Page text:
Comments

11 Responses to “Oracle Database Machine and Exadata pricing: Part 2”

  1. Oracle Exadata list pricing | DBMS2 -- DataBase Management System Services on September 30th, 2008 3:10 am

    […] figures in this post have now been updated.  There’s a new spreadsheet at that link as […]

  2. rc on September 30th, 2008 4:13 am

    You have got to pay for Oracle Spatial but a subset of the Oracle Spatial features is free.

    This free subset is called Oracle Locator and it is often sufficient.

    I don’t know whether Terradata Spatial knows more features than Oracle Locator.

  3. Curt Monash on September 30th, 2008 5:22 am

    If I read correctly, the kinds of features you need for analytics are part of the chargeable option.

    Those features are spelled out in the link above.

    What Oracle gives away for free seems to be a lot of other stuff relevant to more transactional applications, which Netezza and Teradata (probably) don’t offer at all.

    Did I read incorrectly?

  4. Kevin Closson on September 30th, 2008 5:51 pm

    Exadata requires a 2-cell minimum from redundancy. Just FYI.

  5. Curt Monash on September 30th, 2008 6:40 pm

    Thanks, Kevin!

  6. Curt Monash on October 3rd, 2008 10:49 pm

    OK. Finally updated the spreadsheet and blog post in line with Kevin’s comment. :)

  7. A data warehouse pricing complication: Software vs. appliances | DBMS2 -- DataBase Management System Services on October 11th, 2008 10:15 pm

    […] But I’d like to throw one of his ideas out there right now. Juan contends that comparisons of Oracle Exadata pricing are apt to be misleading because — among other reasons — Oracle licenses can be reused […]

  8. Oracle notes | DBMS2 -- DataBase Management System Services on October 17th, 2008 5:22 am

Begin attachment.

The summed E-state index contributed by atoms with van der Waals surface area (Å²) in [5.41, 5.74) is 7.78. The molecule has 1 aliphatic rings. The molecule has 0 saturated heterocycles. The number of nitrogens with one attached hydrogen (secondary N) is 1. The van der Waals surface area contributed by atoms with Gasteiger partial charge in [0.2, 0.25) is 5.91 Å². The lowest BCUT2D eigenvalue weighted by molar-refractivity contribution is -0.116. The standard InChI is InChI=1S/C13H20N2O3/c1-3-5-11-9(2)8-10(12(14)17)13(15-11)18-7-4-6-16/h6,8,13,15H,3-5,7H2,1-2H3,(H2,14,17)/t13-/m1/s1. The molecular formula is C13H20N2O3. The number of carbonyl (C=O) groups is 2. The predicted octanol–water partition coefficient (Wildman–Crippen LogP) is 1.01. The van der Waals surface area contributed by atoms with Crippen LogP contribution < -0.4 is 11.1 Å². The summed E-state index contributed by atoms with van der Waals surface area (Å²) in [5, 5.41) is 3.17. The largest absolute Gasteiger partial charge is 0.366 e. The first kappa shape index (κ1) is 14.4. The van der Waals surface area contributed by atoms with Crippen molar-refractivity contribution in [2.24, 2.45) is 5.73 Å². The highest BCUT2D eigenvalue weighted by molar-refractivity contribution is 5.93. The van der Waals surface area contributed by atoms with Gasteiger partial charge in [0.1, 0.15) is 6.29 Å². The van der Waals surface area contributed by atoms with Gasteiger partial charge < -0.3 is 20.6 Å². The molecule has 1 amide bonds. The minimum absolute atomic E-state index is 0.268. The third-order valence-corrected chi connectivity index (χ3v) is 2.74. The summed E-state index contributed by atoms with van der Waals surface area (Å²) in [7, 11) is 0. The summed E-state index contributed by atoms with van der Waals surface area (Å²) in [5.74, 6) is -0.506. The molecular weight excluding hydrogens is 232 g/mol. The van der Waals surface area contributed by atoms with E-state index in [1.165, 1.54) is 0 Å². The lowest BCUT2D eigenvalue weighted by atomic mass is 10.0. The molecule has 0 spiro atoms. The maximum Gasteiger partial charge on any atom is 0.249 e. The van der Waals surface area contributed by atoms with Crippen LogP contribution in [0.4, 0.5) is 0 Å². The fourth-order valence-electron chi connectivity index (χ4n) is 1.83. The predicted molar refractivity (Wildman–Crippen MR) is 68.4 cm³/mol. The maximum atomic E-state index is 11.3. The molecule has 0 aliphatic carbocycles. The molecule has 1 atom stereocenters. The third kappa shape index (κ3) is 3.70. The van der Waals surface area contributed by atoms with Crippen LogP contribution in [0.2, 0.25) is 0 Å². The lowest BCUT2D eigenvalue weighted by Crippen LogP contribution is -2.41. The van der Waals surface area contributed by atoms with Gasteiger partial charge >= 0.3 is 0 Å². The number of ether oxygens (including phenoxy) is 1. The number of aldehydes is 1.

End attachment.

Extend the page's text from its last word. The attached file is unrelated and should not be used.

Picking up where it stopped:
[…] drive option has been increased from 300 to 450 gigabyte drives.  Presumably, this will take our estimate of high-end Exadata list pricing down from $198K/TB of user data to $122K.  Competitive vendors should show similar improvements, […]

  9. Mike on January 15th, 2009 11:30 am

    Wouldn’t the need for double the number of cells for redundency as reported by Kevin increase the cost per terabyte?

  10. Curt Monash on January 15th, 2009 1:07 pm

    Redundancy is factored into the comparison between:

    1. Raw disk space.
    2. User data that there is room for.

    The most detailed I’ve been in working through such a comparison is for Greenplum, but the general idea is similar.

    http://www.dbms2.com/2008/09/01/estimating-user-data-vs-spinning-disk/

  11. Sorting out Netezza and Oracle Exadata data warehouse appliance pricing | DBMS2 -- DataBase Management System Services on August 9th, 2009 8:55 am

    […] terabytes of user data. I found Bence’s estimates excellent when he helped me work out then-current Exadata pricing last September. That’s a little under $100K/terabyte uncompressed, vs. Netezza’s figure of a little […]